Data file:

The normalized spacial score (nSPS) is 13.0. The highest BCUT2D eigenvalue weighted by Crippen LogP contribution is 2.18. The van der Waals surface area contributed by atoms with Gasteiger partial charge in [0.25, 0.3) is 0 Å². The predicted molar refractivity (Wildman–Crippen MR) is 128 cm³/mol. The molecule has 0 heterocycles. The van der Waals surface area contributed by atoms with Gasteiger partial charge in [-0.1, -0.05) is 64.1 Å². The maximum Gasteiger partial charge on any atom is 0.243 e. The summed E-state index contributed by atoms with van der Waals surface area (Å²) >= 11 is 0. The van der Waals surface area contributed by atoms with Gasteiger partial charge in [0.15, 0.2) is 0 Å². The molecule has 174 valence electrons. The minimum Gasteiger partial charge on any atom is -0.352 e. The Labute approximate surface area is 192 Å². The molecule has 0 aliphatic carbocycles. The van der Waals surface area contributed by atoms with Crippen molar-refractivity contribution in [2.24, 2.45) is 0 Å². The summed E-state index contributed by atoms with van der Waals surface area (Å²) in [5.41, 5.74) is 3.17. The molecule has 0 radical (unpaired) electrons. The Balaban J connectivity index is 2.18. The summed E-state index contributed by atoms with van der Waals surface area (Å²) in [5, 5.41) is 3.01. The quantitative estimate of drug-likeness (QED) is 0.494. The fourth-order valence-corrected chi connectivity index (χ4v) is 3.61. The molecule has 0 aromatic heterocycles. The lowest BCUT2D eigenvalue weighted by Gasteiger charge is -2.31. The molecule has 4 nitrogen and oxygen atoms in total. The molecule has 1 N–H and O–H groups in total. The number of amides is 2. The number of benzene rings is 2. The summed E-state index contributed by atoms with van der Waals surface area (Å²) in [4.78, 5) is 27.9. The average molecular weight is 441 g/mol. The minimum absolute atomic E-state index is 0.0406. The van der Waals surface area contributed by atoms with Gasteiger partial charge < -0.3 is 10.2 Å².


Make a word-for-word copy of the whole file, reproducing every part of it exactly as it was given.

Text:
The normalized spacial score (nSPS) is 13.0. The highest BCUT2D eigenvalue weighted by Crippen LogP contribution is 2.18. The van der Waals surface area contributed by atoms with Gasteiger partial charge in [0.25, 0.3) is 0 Å². The predicted molar refractivity (Wildman–Crippen MR) is 128 cm³/mol. The molecule has 0 heterocycles. The van der Waals surface area contributed by atoms with Gasteiger partial charge in [-0.1, -0.05) is 64.1 Å². The maximum Gasteiger partial charge on any atom is 0.243 e. The summed E-state index contributed by atoms with van der Waals surface area (Å²) >= 11 is 0. The van der Waals surface area contributed by atoms with Gasteiger partial charge in [0.15, 0.2) is 0 Å². The molecule has 174 valence electrons. The minimum Gasteiger partial charge on any atom is -0.352 e. The Labute approximate surface area is 192 Å². The molecule has 0 aliphatic carbocycles. The van der Waals surface area contributed by atoms with Crippen molar-refractivity contribution in [2.24, 2.45) is 0 Å². The summed E-state index contributed by atoms with van der Waals surface area (Å²) in [5.41, 5.74) is 3.17. The molecule has 0 radical (unpaired) electrons. The Balaban J connectivity index is 2.18. The summed E-state index contributed by atoms with van der Waals surface area (Å²) in [5, 5.41) is 3.01. The quantitative estimate of drug-likeness (QED) is 0.494. The fourth-order valence-corrected chi connectivity index (χ4v) is 3.61. The molecule has 0 aromatic heterocycles. The lowest BCUT2D eigenvalue weighted by Gasteiger charge is -2.31. The molecule has 4 nitrogen and oxygen atoms in total. The molecule has 1 N–H and O–H groups in total. The number of amides is 2. The number of benzene rings is 2. The summed E-state index contributed by atoms with van der Waals surface area (Å²) in [4.78, 5) is 27.9. The average molecular weight is 441 g/mol. The minimum absolute atomic E-state index is 0.0406. The van der Waals surface area contributed by atoms with Gasteiger partial charge < -0.3 is 10.2 Å².